Wyoming lawmakers want more flexibility in how schools are assessed under the federal education law, No Child Left Behind.

Members of the Legislature’s Select Committee on Statewide Education Accountability met in Saratoga Wednesday to discuss how to reform Wyoming’s system for evaluating schools. A rework of the state’s accountability system is required by legislation passed this year.

The task force responsible for weighing in on the future of student testing in Wyoming held its kickoff meeting in Casper on Monday.

The assessment task force is made up of 26 teachers, administrators, school board members, parents and businesspeople from around the state.

Under state law, the group is charged with recommending an approach to assessment that fulfills accountability requirements –and furthers learning and achievement for Wyoming students.

Over the past few months, a set of proposed reading materials for students in Cody has led to more than 40 complaints from parents, the resignation of a school board trustee—and that board’s decision to form a group to address all the complaints before any resources are adopted.

But, on Monday, the group of teachers that recommended the contentious reading materials decided to pull back their recommendation until policies change.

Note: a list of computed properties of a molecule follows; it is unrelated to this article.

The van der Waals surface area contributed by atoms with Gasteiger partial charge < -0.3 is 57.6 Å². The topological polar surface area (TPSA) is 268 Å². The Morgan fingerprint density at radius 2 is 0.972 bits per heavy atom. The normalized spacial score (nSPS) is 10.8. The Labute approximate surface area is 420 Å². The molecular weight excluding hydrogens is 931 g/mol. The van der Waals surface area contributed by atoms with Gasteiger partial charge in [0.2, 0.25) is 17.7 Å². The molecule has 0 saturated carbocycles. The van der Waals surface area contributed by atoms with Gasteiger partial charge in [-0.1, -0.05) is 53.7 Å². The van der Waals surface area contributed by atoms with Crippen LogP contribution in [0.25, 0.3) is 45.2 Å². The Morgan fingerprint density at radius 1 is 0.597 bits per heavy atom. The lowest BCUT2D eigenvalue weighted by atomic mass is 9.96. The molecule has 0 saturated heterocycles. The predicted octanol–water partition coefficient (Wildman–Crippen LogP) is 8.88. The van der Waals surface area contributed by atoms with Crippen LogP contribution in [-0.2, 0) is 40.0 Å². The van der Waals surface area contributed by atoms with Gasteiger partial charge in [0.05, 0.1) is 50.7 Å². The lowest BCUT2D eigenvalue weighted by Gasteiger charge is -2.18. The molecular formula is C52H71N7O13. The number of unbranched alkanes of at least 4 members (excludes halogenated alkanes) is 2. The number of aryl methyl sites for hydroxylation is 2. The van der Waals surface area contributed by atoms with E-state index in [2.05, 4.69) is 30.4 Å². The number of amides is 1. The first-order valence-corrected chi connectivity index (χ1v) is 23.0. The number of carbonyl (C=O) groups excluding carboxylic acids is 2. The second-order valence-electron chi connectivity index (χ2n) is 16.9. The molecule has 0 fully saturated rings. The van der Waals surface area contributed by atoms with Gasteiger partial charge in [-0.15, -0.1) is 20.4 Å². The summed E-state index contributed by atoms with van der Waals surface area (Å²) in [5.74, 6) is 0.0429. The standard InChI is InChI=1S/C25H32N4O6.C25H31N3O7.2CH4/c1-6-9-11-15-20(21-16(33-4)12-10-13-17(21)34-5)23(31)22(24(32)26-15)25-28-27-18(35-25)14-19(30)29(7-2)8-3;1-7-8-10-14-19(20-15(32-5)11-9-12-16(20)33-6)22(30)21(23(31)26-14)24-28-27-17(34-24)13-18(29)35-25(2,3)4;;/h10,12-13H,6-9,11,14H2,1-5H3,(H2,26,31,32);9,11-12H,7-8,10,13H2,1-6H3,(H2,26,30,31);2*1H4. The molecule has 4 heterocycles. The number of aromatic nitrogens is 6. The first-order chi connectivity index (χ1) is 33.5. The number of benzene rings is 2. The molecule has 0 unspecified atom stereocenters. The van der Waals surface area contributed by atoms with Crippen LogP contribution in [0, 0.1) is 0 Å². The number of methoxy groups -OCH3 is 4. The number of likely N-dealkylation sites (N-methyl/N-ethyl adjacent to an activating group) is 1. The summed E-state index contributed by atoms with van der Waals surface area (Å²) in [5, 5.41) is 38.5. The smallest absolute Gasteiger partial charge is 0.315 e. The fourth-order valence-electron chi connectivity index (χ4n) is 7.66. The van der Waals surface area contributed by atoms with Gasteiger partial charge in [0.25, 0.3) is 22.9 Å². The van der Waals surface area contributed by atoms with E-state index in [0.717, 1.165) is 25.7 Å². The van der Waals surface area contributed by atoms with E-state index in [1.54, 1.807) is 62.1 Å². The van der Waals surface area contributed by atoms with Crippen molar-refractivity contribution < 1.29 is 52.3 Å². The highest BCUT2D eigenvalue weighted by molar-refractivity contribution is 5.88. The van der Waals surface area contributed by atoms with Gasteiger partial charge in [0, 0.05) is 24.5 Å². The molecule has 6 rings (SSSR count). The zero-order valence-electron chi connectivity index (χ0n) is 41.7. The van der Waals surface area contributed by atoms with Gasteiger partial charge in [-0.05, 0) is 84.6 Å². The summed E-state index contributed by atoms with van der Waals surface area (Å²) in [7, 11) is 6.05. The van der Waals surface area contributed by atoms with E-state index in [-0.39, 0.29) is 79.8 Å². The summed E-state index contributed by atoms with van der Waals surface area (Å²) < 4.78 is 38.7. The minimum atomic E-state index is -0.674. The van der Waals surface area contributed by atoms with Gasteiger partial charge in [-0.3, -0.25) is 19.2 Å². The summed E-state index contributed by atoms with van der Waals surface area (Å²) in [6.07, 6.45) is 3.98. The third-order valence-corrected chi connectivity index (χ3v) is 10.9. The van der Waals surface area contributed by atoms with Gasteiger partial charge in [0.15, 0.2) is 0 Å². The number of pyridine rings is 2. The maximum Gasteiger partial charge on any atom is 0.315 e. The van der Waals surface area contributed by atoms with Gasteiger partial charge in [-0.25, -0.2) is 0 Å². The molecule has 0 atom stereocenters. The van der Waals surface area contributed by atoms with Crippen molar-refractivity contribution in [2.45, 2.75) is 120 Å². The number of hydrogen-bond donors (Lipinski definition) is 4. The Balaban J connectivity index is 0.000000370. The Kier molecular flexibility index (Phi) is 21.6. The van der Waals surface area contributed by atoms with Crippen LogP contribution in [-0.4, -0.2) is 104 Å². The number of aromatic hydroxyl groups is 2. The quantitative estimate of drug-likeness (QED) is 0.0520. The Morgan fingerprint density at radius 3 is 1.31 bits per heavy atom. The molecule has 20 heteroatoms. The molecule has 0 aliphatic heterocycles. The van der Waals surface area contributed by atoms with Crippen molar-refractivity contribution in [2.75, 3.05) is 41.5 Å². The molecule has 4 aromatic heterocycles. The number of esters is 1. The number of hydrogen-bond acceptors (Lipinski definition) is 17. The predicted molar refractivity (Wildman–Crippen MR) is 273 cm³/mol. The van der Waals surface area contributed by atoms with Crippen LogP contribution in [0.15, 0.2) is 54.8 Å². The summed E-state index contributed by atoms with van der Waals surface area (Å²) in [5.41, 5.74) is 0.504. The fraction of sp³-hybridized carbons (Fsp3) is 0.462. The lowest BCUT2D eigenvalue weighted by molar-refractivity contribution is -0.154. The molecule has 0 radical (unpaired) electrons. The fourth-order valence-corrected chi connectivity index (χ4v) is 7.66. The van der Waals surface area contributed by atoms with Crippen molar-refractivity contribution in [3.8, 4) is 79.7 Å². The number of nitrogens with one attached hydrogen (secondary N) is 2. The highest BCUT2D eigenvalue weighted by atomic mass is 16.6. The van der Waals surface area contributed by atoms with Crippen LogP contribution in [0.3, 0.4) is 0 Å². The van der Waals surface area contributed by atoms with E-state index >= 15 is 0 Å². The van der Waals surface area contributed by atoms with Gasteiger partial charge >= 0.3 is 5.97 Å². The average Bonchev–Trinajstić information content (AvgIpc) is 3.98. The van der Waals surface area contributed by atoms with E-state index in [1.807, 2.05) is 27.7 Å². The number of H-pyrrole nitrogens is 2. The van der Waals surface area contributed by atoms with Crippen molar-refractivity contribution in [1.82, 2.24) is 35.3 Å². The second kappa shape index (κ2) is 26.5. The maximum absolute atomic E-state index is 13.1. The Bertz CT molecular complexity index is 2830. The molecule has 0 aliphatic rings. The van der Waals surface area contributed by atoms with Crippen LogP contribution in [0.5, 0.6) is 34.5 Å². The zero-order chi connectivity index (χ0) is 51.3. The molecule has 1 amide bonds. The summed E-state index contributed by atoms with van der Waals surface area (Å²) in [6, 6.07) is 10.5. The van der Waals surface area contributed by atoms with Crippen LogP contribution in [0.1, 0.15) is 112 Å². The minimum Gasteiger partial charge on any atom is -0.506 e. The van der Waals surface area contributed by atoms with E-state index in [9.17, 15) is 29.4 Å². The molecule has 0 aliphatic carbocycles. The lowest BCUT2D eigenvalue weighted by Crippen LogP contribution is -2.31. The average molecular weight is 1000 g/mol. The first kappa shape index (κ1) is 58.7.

Cody High School teacher Rick Stonehouse chairs the group—and says the process hasn’t been working well so far.

Wyoming Superintendent of Public Instruction Jillian Balow was part of a delegation of U.S. state schools chiefs who visited China this month to discuss education issues.

The trip was paid for by the Council of State School Officers and was the third dialogue of its kind.

University of Wyoming

The University of Wyoming school year recently came to a close and we asked UW President Dick McGinity to stop by and tell us about the state of the University. McGinity discusses stability, hiring, tuition, and enrollment in a wide-ranging interview with Wyoming Public Radio’s Bob Beck.